One of Graham’s best assets is his motor. He doesn’t give up when initially blocked. He will fight to disengage from the blocker and then will chase the ball all over the field. He makes hustle plays.

Graham is a talented player and had a good season in 2012. That said, any talk of him being a crucial defensive player is premature. Graham showed good flashes last year. He must show that he can be a regular force in 2013. The coaches have him slated to be the backup SAM for now. Graham doesn’t have the cover skills or size for that role, but he’s there for now. Trent Cole is the Predator. Cole is coming off his worst season, but he has a terrific track record aside from 2012.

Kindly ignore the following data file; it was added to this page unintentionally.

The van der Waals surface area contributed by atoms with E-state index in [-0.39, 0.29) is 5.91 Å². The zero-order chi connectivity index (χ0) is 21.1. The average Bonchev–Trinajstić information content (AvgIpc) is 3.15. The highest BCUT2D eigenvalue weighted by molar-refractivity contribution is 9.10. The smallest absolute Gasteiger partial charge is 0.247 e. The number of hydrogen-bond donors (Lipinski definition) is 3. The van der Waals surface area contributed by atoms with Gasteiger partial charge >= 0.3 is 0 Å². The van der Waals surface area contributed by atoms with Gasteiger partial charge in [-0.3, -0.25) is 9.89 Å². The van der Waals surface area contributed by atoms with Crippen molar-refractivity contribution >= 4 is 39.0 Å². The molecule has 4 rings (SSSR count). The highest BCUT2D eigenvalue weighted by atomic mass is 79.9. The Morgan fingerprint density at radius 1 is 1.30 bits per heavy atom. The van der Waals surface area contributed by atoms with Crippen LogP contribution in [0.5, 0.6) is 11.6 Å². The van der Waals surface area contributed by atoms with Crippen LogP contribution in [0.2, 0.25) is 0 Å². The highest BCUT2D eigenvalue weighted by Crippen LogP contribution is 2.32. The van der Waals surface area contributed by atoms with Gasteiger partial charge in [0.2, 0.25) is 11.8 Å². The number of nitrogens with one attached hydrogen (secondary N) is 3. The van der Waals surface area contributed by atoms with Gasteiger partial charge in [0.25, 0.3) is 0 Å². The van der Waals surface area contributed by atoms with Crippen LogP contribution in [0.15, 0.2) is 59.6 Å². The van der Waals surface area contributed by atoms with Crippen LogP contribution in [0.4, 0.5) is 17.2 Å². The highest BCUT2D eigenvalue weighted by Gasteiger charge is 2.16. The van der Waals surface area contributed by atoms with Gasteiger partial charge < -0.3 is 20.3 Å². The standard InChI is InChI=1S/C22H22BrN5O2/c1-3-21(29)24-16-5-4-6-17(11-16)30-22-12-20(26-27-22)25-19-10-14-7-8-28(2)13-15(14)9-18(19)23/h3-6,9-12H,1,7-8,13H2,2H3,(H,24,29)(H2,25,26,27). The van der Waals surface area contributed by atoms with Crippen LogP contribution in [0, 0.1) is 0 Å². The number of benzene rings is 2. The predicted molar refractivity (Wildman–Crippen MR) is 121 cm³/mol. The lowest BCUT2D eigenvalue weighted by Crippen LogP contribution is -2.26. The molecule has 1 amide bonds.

We’ll see how things end up in September, but the fact that Cole is projected ahead of Graham for now is very interesting. I know some of Brandon’s strongest supporters think Kelly and Bill Davis are either nuts or stupid. I think Kelly and Davis watched the tape. They saw Graham doing some good things, but not playing to the level that the PFF stats would lead you to believe.

I hope Graham emerges this year as a stud pass rusher and a guy that offenses have to fear every week. Nothing would make me happier. Sometimes I get accused of being anti-Graham, but that is completely untrue. I’ve been a big fan of his since he was at Michigan. Anyone who watched him in college loved him. He was a machine. Here is something I wrote back in March of 2010 (pre-draft):